The twin birthrate has declined in the United States after rising for years, a new report said this week. One theory researchers have put forward to explain the change is that fertility therapies that previously involved transfers of multiple embryos are less common.
The National Center for Health Statistics said in the report that the twin birthrate had declined by an average of 1 percent a year from 2014 through 2018, when the rate was 32.6 per 1,000 births. That was the lowest rate in more than a decade, it said.
The number of twin births more than doubled from 1980 to 2007, when there were 138,961 such births, the peak level, the report said. The number fluctuated until 2014, when there were 135,336. In 2018, there were 123,536 twin deliveries.
“It is trending downward for the first time in three decades,” said the report’s lead author, Joyce A. Martin, a statistician with the N.C.H.S. “What we don’t have is a good explanation of why these rates might be declining. However, the data do suggest one possibility.”
The new report relied on data from birth certificates, which supplied information about race, birth numbers and the states in which the births took place.
The decline in the twin birthrates was detected in older mothers and non-Hispanic white mothers, Ms. Martin said.
“And we know one of the largest factors influencing the rise in previous years was their use of fertility-enhancing therapies,” she said. “They are the most likely to use those therapies.”
“Since the decline was limited to those two groups, it does suggest some changes might be happening,” Ms. Martin said.
Ms. Martin was referring to improvements in reproductive technologies like in vitro fertilization, which involves the stimulation of ovaries to produce several eggs, which are removed and fertilized with sperm before the resulting embryos are transferred into the uterus.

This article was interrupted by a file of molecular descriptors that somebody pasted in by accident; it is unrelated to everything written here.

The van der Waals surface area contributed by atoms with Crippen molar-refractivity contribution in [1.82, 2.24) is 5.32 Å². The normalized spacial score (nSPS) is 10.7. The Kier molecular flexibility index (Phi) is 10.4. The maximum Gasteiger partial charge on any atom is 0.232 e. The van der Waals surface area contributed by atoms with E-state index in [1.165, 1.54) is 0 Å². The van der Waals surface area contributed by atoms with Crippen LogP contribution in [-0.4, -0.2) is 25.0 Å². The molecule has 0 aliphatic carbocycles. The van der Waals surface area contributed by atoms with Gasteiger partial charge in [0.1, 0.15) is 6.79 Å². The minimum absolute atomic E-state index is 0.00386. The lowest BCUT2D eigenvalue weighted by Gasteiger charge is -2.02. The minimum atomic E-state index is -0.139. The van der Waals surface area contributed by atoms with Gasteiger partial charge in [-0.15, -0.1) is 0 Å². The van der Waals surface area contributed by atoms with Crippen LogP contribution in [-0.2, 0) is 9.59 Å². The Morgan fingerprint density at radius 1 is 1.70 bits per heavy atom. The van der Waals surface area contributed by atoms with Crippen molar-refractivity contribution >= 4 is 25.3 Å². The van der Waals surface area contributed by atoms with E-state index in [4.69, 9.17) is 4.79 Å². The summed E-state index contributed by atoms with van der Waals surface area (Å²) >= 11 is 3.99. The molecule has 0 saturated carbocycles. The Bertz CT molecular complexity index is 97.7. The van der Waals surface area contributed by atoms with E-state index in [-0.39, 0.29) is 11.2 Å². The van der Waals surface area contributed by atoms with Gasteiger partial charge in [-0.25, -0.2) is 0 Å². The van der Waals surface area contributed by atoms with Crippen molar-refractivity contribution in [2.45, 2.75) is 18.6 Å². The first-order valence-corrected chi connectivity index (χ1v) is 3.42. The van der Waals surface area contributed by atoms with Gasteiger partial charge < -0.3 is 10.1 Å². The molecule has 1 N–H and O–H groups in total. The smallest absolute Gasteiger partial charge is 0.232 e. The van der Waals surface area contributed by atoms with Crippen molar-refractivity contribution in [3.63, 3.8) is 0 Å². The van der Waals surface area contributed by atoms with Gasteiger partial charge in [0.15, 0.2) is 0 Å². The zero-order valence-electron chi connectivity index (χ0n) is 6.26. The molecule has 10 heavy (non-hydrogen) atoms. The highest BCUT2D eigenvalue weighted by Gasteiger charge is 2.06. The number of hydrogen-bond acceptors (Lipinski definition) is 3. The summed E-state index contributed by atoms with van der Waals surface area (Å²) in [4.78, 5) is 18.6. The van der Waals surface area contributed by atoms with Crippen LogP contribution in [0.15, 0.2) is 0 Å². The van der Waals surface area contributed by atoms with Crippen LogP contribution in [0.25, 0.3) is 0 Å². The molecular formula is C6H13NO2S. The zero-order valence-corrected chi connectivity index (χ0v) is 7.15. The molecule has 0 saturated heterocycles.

Some I.V.F. experts discourage multiple births. Although doctors in the past commonly transferred two or more embryos in hopes of achieving a pregnancy, advances in the development of the embryos have meant that doctors are increasingly encouraged to transfer just one or two at a time to avoid risky pregnancies and births.
Multiple embryos accounted for a higher incidence of twins, but that practice has tapered off over the years amid advances in embryo quality, improving the chances of implantation and birth.
In the mid-1990s, transfers of single embryos accounted for only about 5 percent of such procedures in the United States, said Dmitry Kissin, the assisted reproductive technology team leader at the Centers for Disease Control and Prevention. Preliminary data for 2017 showed that more than 60 percent of transfers happened with just one embryo.
Advances such as better freezing of extra embryos, genetic testing, and culturing embryos for a longer period have meant that fewer embryos are transferred, Dr. Kissin said. “The chance of implanting is much higher,” he said.
Many of those factors might be driving the overall trend in the birthrate data, Ms. Martin said. “It does suggest those changes might be influencing the declines,” she said.